Telling it how it is

Eiffel TowerYesterday on my way home from a lovely day out test-navigating a new tour in the 11th with my friend Barbara (Stitching Up Paris; needlework tours) I had my first decidedly unpleasant experience on the Metro.

There are often odd events, odd people, a few unsavoury characters, pick-pockets and the like on the Metro so you need to keep your wits about you, but I haven’t felt scared or unsafe.  Riding on the train I was minding my own business, thinking about the day – amongst several places we had visited were two gorgeous knitting and yarn boutiques, one with a super range of Italian yarns and the other with several different French yarns, and a gorgeous theatrical costume workshop – and reflecting on our conversation analysing the cultural differences thrown up in the public reaction and media reporting of the amorous dalliances of messieurs Hollande (President, France) Clinton (ex President USA) and Brown (Mayor, Auckland NZ).

Somewhere in amongst that stream of thought I remember noticing a tall young man brush past our seats and stand at the nearby exit.  I could smell alcohol and, out of the corner of my eye, noticed he was holding a half-full bottle of wine.

Suddenly he launched into a tirade, much of which I could not understand.  What I did understand is unprintable here.  Everyone kept their heads down, avoiding eye contact while the tirade went up a gear to a shouting abusive rant before finally morphing into a rap-style musical commentary on everything wrong with us, his listeners, until eventually he stumbled off after about 3 stops.  The woman opposite me in our 4-seat bay risked nervous glances over her right then left shoulder and I confirmed he had gone.  She sighed a relieved oh la la and said how afraid she had been.  Just as well I didn’t understand it all; I wasn’t terribly alarmed at the time or later.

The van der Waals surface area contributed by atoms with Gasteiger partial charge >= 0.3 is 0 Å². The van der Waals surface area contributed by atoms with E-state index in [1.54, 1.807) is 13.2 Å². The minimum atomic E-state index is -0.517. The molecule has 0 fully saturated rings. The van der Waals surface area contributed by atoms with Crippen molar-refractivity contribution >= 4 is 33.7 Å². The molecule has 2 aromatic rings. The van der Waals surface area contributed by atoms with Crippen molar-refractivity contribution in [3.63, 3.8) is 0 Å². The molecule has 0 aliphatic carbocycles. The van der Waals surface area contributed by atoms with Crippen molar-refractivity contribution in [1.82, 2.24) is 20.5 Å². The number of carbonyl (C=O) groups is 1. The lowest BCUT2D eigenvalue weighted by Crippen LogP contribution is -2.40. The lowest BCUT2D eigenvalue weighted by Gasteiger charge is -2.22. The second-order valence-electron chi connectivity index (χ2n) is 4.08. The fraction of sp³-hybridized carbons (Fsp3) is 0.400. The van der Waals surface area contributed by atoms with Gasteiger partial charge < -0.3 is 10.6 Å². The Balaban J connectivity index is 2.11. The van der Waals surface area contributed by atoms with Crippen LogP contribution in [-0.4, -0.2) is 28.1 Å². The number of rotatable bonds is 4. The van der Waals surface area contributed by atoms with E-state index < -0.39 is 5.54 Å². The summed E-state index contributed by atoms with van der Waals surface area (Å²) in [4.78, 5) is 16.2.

Sacre CoeurSo that is how it is; on any day there is good stuff and not so good; that’s life anywhere.  Make of it what you will.  The pleasure of a day out with a friend exploring fascinating craft workshops and yarn stores cannot be undone by a drunken boorish lout.

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One thought on “Telling it how it is

  1. Sorry you had this experience, it’s one that you could well do without, even if no real harm came of it. The big problem is that people do exactly that: avoid eye contact for fear of making things worse, but once in a while things do get worse and then it’s too late. We don’t like large cities or undergrounds – or perhaps only in Tokyo which was like being on another planet, everyone was so considerate.

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